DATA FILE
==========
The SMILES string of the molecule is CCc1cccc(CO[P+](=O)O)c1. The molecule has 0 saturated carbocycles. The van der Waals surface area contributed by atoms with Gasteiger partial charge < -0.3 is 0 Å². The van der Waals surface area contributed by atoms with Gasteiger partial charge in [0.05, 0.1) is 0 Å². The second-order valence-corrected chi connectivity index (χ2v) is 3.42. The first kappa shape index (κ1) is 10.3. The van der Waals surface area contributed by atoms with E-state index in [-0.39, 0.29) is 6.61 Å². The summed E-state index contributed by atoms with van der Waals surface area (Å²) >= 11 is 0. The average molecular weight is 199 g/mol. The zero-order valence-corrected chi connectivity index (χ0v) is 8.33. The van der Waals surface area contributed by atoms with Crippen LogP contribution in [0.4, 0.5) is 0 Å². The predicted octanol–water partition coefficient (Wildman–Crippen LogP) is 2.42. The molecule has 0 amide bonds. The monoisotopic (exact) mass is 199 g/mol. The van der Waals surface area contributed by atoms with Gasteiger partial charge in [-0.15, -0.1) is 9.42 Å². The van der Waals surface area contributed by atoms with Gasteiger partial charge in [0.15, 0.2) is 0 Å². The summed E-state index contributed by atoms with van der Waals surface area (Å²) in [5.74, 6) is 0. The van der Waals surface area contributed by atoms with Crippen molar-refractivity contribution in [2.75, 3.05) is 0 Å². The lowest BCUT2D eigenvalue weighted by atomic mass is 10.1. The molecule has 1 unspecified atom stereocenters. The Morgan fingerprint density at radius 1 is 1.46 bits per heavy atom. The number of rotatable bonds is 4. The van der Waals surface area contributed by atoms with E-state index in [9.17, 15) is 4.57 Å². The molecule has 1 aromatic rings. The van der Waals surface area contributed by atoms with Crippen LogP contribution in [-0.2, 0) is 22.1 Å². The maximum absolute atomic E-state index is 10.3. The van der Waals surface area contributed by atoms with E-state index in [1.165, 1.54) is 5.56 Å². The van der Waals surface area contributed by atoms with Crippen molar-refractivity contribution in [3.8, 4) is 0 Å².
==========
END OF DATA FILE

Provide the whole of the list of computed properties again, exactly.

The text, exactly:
The SMILES string of the molecule is CCc1cccc(CO[P+](=O)O)c1. The molecule has 0 saturated carbocycles. The van der Waals surface area contributed by atoms with Gasteiger partial charge < -0.3 is 0 Å². The van der Waals surface area contributed by atoms with Gasteiger partial charge in [0.05, 0.1) is 0 Å². The second-order valence-corrected chi connectivity index (χ2v) is 3.42. The first kappa shape index (κ1) is 10.3. The van der Waals surface area contributed by atoms with E-state index in [-0.39, 0.29) is 6.61 Å². The summed E-state index contributed by atoms with van der Waals surface area (Å²) >= 11 is 0. The average molecular weight is 199 g/mol. The zero-order valence-corrected chi connectivity index (χ0v) is 8.33. The van der Waals surface area contributed by atoms with Crippen LogP contribution in [0.4, 0.5) is 0 Å². The predicted octanol–water partition coefficient (Wildman–Crippen LogP) is 2.42. The molecule has 0 amide bonds. The monoisotopic (exact) mass is 199 g/mol. The van der Waals surface area contributed by atoms with Gasteiger partial charge in [-0.15, -0.1) is 9.42 Å². The van der Waals surface area contributed by atoms with Gasteiger partial charge in [0.15, 0.2) is 0 Å². The summed E-state index contributed by atoms with van der Waals surface area (Å²) in [5.74, 6) is 0. The van der Waals surface area contributed by atoms with Crippen molar-refractivity contribution in [2.75, 3.05) is 0 Å². The lowest BCUT2D eigenvalue weighted by atomic mass is 10.1. The molecule has 1 unspecified atom stereocenters. The Morgan fingerprint density at radius 1 is 1.46 bits per heavy atom. The number of rotatable bonds is 4. The van der Waals surface area contributed by atoms with E-state index in [9.17, 15) is 4.57 Å². The molecule has 1 aromatic rings. The van der Waals surface area contributed by atoms with Crippen LogP contribution in [-0.2, 0) is 22.1 Å². The maximum absolute atomic E-state index is 10.3. The van der Waals surface area contributed by atoms with E-state index in [1.165, 1.54) is 5.56 Å². The van der Waals surface area contributed by atoms with Crippen molar-refractivity contribution in [3.8, 4) is 0 Å².